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GLIN==> News Release - Ruffe Don't Mind the Cold

                                 MN SEA GRANT
                                 NEWS RELEASE
4/21/00                                           CONTACT:  Marie Zhuikov
                                                            (218) 726-7677

                           Ruffe Don't Mind The Cold

A University of Minnesota Sea Grant study published in the March issue of 
"Transactions of the American Fisheries Society" has shown that the Eurasian 
ruffe's metabolism enables this invasive fish to thrive in water that is 
slightly cooler than 17 degrees Celsius (63 degrees Fahrenheit), the average 
temperature of the deeper regions in the St. Louis River.  The study also 
indicates that temperature affects the growth of ruffe less than yellow perch 
but that ruffe need more food than perch to survive.   

Non-native ruffe were found among the bottom-dwelling (or benthic) fauna of the 
St. Louis River estuary in 1986.  Since then they have become the most abundant 
fish trawled from the Duluth-Superior harbor and a competitive threat to native 
perch and other benthic fish.

Sea Grant researchers Ray Newman, associate professor with the University of 
Minnesota, and graduate student Fred Henson, conducted laboratory experiments 
with ruffe taken from the Duluth-Superior harbor.  They found that adult ruffe,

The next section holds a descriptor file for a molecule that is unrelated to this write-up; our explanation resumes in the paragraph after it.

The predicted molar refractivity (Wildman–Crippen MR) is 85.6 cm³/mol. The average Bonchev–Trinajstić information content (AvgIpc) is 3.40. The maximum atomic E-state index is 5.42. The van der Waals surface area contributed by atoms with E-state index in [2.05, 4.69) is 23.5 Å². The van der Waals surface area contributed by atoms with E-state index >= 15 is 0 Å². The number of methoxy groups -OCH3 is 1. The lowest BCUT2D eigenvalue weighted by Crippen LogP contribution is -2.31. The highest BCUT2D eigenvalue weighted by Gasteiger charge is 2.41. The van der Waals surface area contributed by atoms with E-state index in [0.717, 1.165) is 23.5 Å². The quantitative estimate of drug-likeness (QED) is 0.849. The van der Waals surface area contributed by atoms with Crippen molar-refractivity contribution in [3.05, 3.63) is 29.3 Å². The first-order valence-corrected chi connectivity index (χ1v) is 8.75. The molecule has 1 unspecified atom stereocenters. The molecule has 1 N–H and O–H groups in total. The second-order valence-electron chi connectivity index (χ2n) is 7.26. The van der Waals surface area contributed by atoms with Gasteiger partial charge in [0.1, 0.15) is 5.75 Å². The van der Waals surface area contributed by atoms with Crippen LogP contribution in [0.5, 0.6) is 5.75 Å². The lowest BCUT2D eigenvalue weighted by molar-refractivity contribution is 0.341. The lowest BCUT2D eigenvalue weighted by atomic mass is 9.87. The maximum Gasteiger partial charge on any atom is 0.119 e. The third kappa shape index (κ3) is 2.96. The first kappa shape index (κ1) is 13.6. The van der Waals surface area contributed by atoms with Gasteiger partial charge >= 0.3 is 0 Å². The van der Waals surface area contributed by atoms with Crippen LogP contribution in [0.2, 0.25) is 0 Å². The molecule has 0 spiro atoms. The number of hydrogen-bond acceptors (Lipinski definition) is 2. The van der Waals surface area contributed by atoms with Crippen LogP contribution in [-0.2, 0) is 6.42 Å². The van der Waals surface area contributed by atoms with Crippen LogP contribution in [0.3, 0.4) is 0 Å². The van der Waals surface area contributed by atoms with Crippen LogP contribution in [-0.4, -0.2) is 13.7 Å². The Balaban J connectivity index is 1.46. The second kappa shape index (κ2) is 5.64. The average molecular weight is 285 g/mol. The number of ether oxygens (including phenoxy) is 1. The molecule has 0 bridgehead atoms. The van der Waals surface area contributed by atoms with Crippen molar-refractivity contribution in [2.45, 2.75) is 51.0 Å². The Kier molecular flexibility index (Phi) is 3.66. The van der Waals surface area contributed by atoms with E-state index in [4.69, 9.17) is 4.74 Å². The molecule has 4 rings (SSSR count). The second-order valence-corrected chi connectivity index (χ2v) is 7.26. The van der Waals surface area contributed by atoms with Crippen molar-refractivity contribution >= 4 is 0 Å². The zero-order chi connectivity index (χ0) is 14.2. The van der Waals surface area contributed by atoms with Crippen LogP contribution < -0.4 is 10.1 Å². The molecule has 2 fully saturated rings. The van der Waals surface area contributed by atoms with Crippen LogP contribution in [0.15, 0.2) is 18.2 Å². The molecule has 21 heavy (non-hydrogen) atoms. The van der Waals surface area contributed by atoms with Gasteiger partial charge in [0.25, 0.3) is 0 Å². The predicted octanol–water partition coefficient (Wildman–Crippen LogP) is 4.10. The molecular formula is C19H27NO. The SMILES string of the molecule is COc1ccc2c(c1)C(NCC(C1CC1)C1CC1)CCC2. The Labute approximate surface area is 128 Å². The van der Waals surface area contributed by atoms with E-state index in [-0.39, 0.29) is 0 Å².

fed amounts of food similar to what they eat in the field, grow best and convert
food to energy more efficiently when the temperature is about 14 C (57 F).   
Perch, on the other hand, grow the best in warmer water -- about 23 C (73 F).  
The ruffe also attained sexual maturity sooner than perch.

According to the researchers, ruffe are temperature generalists -- temperature 
affects their growth less than that of perch.  Even so, ruffe need more food. 

"One of the key issues, in comparison to published research on perch, is that 
ruffe are less efficient at processing food," said Newman.  "More food is needed
to sustain a given biomass of ruffe than the same biomass of perch.  Ruffe leave
a bigger ecological footprint and are more likely to significantly alter the 
benthic forage base."  

Newman and Henson suspect that the ruffe's ability to devour benthic prey and 
continue growing in colder months enhances its ability to compete with native 
species and impacts the estuary's forage base.

For a copy of Newman and Henson's research paper, "Effect of Temperature on 
Growth at Ration and Gastric Evacuation Rate of Ruffe," contact Minnesota Sea 
Grant at (218) 726-6191. Ask for item number JR 454.


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